Off the Charts: Shock and awwww...
Oil prices have risen more than $20 from their lows earlier this year and US gasoline prices have jumped, raising fears of another seventies-style “energy shock” that weakens the economy and forces the Federal Reserve into further monetary tightening.
Higher energy costs certainly could add to other factors - ebbing excess savings, student loan repayments, and slowing wage growth - in slowing consumer spending, particularly near the bottom of the US income distribution.
But when we put oil prices in real terms - adjusting them for the rate of overall inflation over time - it is clear that today’s surge pales in comparison with last year's move, let alone some earlier historical precedents:
And the share of US consumer spending that is devoted to energy has fallen precipitously for decades, implying that gasoline prices would have to rise substantially - perhaps to more than twice today’s levels - before the typical household might experience economically-meaningfully negative effects.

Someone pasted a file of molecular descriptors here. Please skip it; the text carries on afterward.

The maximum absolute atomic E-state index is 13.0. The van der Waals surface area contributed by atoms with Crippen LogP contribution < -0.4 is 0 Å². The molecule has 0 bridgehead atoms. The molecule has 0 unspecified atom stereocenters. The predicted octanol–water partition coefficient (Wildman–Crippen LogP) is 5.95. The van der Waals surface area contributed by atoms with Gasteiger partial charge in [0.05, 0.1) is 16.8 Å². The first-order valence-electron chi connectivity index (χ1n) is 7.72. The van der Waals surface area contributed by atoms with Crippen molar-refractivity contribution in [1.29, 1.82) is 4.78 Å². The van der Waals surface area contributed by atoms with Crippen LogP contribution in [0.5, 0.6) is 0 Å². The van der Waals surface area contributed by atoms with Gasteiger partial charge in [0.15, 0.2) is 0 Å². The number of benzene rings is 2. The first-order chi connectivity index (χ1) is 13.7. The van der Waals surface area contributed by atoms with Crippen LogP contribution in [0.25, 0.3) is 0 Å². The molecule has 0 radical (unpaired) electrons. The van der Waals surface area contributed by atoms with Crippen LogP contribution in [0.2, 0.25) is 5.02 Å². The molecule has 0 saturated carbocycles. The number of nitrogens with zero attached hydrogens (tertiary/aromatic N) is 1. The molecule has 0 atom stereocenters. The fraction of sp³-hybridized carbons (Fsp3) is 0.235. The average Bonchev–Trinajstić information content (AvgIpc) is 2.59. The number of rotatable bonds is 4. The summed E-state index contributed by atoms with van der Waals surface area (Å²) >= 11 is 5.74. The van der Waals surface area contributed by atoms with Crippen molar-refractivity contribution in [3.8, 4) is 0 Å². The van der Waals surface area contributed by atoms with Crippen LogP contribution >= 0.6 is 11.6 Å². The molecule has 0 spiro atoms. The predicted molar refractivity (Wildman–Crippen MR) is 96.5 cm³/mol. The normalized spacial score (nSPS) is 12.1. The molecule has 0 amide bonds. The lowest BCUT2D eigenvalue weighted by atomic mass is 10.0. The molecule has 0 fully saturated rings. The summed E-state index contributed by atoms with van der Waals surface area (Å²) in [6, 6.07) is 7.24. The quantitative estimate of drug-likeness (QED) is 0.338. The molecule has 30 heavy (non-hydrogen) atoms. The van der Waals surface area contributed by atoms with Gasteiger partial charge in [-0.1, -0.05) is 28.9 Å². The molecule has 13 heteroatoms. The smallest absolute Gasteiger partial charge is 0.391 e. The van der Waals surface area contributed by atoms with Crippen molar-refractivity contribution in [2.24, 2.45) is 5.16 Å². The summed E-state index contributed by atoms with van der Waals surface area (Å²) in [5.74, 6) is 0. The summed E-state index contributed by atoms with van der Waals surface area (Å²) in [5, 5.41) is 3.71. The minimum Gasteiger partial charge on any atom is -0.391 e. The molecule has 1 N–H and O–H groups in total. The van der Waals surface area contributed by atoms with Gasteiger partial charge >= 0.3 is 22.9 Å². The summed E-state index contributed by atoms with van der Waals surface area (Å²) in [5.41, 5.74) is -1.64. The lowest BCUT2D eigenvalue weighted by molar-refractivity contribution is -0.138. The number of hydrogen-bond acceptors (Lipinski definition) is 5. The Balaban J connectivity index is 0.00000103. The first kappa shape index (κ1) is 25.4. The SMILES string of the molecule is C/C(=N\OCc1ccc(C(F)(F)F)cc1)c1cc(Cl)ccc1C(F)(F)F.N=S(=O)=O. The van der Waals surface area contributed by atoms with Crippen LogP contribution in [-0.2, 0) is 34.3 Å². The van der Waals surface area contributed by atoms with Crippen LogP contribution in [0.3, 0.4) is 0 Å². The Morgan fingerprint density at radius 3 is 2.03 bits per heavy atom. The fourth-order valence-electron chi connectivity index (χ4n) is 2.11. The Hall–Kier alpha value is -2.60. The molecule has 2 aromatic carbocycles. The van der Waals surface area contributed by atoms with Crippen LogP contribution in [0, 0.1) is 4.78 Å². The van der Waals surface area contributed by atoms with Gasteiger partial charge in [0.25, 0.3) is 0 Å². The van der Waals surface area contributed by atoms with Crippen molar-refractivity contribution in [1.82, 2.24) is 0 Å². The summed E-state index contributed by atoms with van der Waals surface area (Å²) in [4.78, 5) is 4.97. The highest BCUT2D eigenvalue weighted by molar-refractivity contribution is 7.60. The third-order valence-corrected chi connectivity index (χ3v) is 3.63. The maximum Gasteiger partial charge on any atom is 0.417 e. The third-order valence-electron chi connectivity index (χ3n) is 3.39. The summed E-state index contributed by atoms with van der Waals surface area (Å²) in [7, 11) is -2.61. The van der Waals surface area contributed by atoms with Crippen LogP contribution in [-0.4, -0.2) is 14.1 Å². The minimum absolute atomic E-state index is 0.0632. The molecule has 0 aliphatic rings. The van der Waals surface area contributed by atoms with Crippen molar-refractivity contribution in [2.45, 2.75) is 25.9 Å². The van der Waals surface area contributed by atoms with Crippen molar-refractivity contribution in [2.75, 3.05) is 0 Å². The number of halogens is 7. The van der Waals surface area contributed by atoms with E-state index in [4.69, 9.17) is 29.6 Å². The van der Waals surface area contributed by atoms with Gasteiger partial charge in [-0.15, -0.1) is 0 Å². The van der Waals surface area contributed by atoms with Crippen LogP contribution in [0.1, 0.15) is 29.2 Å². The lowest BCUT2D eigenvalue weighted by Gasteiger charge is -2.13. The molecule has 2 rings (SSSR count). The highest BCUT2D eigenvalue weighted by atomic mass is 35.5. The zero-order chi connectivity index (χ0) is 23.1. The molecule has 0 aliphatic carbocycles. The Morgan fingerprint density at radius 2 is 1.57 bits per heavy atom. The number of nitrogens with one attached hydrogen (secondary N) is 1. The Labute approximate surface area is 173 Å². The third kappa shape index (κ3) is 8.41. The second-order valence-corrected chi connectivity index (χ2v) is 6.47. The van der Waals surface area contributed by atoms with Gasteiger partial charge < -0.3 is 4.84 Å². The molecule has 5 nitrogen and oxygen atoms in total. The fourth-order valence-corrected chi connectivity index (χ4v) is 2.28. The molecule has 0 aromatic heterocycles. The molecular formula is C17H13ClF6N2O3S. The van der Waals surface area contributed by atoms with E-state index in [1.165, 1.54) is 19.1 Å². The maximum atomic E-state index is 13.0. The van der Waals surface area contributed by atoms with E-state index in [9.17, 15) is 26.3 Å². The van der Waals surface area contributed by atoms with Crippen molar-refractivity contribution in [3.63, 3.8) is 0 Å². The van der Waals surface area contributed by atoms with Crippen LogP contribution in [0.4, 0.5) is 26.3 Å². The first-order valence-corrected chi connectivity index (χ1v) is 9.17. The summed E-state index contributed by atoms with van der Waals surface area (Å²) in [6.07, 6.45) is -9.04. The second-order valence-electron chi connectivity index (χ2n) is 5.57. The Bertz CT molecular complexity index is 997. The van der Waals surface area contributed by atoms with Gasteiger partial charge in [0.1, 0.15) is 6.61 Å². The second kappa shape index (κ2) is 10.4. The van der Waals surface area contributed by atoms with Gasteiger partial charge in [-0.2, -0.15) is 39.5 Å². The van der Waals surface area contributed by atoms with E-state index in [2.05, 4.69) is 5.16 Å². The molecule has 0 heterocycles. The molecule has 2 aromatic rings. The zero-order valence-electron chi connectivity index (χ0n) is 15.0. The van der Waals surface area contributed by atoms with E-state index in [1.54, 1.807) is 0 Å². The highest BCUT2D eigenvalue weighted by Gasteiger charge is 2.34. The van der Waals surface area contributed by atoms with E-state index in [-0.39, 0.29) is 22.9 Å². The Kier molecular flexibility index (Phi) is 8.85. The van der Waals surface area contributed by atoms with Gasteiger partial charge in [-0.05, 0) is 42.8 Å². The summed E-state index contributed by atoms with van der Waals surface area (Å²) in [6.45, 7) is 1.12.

We think Fed officials will follow a well-established historical playbook in “looking through” short-term fluctuations in commodity markets over the months ahead. And - although higher gasoline prices could weaken sentiment and raise consumer inflation expectations - deeper fundamentals are likely to keep driving household spending decisions.
The economy will experience this energy shock, but might not feel much of the awe.
Interactive versions of these charts can be found here